Food books seek to highlight Midwest immigrant experience
The smell of freshly baked bread can trigger memories of home, especially around the holiday season.
Peggy Wolff is the author of Fried Walleye and Cherry Pie: Midwestern Writers on Food. She’s part of a project called "Little Big Books.”
It's a series of four small cookbooks, each on one subject – bread, pie, vegetables and barbeque. The idea behind the books is to highlight the Midwest immigrant experience through food.
“These were the flavors they savored. These were the tastes they were accustomed to from their homeland,” says Wolff.
Not Since Sliced Bread: Ethnic Loaf Recipes from the American Midwest is part of the project. It contains 12 recipes from bread makers from Kansas to Nebraska to Michigan and beyond.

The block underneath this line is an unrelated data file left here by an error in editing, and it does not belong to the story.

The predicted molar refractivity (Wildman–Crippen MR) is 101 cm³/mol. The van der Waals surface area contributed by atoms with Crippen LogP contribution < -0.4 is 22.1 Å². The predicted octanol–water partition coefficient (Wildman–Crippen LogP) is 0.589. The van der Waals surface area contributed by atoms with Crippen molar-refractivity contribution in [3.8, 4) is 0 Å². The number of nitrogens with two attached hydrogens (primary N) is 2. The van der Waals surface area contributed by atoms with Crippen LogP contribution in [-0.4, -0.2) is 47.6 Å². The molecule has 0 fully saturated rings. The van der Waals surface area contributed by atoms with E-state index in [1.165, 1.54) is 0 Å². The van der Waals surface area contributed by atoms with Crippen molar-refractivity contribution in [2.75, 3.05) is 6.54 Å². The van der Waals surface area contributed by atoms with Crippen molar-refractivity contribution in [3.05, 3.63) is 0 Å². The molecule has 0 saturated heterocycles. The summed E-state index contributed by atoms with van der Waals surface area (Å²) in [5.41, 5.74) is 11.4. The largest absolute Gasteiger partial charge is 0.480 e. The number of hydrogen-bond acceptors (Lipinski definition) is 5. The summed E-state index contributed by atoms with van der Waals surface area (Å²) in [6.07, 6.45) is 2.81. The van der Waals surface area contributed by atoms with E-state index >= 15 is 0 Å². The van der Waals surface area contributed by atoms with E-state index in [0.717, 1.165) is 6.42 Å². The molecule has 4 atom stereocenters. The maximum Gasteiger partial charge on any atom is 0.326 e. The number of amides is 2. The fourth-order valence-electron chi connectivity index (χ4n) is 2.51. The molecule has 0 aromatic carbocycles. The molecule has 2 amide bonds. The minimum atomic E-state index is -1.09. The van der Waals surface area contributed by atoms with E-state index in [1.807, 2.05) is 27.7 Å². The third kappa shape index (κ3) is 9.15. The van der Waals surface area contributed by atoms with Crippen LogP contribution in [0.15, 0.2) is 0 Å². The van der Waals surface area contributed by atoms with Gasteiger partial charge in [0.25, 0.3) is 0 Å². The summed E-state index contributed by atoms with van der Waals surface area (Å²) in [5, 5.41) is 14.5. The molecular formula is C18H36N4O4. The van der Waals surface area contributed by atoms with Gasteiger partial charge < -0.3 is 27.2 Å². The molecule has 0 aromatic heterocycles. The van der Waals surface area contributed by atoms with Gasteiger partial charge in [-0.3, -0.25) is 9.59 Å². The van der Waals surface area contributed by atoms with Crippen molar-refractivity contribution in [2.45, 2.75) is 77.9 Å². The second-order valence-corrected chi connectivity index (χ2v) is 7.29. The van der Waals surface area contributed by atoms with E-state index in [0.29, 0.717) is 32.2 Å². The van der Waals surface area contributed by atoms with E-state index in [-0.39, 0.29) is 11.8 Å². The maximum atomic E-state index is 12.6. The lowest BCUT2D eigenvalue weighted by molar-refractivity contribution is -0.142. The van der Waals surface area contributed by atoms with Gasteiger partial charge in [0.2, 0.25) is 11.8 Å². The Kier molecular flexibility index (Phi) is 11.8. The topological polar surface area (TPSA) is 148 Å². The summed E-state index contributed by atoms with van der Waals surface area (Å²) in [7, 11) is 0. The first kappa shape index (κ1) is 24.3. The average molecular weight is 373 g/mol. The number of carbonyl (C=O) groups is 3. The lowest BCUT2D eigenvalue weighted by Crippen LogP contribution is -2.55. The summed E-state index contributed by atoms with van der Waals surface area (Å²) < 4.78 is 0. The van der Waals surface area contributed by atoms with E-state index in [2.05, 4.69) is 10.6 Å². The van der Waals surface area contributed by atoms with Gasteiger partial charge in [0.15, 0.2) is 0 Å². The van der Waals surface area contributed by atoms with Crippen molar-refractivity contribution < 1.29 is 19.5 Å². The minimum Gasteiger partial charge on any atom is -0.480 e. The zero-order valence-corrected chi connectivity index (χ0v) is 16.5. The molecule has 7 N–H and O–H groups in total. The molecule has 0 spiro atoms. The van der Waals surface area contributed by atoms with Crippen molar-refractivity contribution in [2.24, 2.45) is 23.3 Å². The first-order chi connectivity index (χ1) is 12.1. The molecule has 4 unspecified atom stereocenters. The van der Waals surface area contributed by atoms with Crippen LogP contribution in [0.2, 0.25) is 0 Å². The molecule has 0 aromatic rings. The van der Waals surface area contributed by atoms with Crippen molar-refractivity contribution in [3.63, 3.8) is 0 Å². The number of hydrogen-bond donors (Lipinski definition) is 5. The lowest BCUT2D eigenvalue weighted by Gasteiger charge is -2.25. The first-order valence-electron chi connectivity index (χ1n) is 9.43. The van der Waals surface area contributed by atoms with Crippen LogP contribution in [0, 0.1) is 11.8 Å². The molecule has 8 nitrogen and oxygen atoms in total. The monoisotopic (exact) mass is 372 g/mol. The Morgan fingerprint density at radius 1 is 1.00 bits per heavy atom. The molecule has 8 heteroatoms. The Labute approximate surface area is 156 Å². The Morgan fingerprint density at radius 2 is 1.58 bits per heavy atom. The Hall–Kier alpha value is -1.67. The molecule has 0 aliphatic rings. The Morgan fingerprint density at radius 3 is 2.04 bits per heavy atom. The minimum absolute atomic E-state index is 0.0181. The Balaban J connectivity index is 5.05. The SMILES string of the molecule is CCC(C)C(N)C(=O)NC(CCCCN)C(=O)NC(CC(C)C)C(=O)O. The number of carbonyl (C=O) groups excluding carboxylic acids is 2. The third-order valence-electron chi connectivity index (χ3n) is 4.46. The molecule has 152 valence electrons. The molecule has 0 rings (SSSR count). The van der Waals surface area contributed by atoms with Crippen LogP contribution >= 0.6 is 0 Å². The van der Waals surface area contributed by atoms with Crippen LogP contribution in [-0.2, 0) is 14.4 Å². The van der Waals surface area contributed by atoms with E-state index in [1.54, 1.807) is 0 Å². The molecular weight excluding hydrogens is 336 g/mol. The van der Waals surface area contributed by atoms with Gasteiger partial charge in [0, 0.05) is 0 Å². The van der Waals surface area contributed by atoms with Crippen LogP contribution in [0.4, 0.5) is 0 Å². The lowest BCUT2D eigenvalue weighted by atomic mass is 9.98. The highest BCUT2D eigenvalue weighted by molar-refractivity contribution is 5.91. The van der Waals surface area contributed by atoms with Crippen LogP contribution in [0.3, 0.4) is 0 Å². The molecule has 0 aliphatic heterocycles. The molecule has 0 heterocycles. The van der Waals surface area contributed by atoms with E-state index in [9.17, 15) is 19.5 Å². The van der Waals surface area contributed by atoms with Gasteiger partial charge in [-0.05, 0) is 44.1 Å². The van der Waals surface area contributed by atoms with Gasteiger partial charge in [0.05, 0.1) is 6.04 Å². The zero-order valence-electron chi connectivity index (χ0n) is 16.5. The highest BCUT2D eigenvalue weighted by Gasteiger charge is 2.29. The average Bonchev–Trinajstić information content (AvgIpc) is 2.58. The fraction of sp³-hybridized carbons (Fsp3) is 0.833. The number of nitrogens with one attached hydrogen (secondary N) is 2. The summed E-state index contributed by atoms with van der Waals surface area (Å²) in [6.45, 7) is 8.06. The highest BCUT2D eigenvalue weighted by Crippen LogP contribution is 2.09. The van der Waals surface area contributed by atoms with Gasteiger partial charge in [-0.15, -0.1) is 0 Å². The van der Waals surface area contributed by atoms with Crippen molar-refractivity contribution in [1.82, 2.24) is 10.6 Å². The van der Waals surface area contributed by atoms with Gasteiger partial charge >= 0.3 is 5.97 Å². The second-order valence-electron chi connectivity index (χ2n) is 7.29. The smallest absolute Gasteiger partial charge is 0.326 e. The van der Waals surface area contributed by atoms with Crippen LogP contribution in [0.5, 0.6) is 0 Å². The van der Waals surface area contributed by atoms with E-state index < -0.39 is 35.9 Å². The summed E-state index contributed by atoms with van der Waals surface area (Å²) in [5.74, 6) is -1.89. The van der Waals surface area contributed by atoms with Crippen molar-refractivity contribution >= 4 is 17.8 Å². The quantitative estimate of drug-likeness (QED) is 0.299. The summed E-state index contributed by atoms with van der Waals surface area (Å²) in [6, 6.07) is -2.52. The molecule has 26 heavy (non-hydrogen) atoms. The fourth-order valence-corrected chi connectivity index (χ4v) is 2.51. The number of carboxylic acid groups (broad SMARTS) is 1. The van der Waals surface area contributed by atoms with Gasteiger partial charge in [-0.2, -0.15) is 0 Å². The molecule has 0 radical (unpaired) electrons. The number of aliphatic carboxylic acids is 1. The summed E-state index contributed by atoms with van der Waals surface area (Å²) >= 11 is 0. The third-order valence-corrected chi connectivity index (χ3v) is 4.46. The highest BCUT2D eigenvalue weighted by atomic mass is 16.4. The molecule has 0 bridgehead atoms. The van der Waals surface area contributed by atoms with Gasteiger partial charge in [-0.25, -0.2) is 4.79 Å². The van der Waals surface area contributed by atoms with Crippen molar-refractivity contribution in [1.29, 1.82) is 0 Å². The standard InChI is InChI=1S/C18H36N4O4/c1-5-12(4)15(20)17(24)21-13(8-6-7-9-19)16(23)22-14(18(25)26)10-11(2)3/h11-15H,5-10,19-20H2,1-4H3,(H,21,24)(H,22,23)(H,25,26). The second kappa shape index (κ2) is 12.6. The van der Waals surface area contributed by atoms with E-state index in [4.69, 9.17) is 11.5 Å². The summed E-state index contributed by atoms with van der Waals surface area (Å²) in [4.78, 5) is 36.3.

In her book, Wolff features Maureen Abood, a bloggerliving in northern Michigan. Abood’s pita bread recipe comes from her Lebanese grandmother.
Molly O'Neil, former New York Times food columnist, is the founder of the project “Little Big Books.” It’s part of her larger campaign called “One Big Table.” O’Neil has turned to Kickstarter to raise the money to get the books published.
Peggy Wolff will be in Michigan on Friday, December 5. At Just Imagine in Chelsea there will be a meet-and-greet with Wolff, Michigan writer Bonnie Jo Campbell, and Ann Arbor’s Le Dog owner Jules van Dyck-Dobos from 3-4 p.m. Then at 6:30 p.m., Peggy and Bonnie Jo will be talking about Midwestern food and writing at Zingerman's Cornman Farms.